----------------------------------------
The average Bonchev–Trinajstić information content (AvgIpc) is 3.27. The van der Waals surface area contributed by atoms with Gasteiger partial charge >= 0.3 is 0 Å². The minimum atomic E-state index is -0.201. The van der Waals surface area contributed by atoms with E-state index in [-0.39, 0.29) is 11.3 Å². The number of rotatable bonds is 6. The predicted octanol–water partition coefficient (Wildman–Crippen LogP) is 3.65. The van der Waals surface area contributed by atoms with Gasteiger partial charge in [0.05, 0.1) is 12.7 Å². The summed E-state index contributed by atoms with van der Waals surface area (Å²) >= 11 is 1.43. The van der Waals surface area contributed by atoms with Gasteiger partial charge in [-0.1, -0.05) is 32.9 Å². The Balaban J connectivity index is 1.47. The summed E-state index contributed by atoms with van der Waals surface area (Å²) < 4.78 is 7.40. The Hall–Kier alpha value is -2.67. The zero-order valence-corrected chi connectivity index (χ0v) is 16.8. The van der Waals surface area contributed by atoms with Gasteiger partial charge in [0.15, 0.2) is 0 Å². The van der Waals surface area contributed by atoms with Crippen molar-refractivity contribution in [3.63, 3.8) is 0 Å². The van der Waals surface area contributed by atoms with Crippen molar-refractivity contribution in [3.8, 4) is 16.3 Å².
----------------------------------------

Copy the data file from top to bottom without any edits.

The average Bonchev–Trinajstić information content (AvgIpc) is 3.27. The van der Waals surface area contributed by atoms with Gasteiger partial charge >= 0.3 is 0 Å². The minimum atomic E-state index is -0.201. The van der Waals surface area contributed by atoms with E-state index in [-0.39, 0.29) is 11.3 Å². The number of rotatable bonds is 6. The predicted octanol–water partition coefficient (Wildman–Crippen LogP) is 3.65. The van der Waals surface area contributed by atoms with Gasteiger partial charge in [0.05, 0.1) is 12.7 Å². The summed E-state index contributed by atoms with van der Waals surface area (Å²) >= 11 is 1.43. The van der Waals surface area contributed by atoms with Gasteiger partial charge in [-0.1, -0.05) is 32.9 Å². The Balaban J connectivity index is 1.47. The summed E-state index contributed by atoms with van der Waals surface area (Å²) < 4.78 is 7.40. The Hall–Kier alpha value is -2.67. The zero-order valence-corrected chi connectivity index (χ0v) is 16.8. The van der Waals surface area contributed by atoms with Gasteiger partial charge in [0.15, 0.2) is 0 Å². The van der Waals surface area contributed by atoms with Crippen molar-refractivity contribution in [3.63, 3.8) is 0 Å². The van der Waals surface area contributed by atoms with Crippen molar-refractivity contribution in [3.8, 4) is 16.3 Å².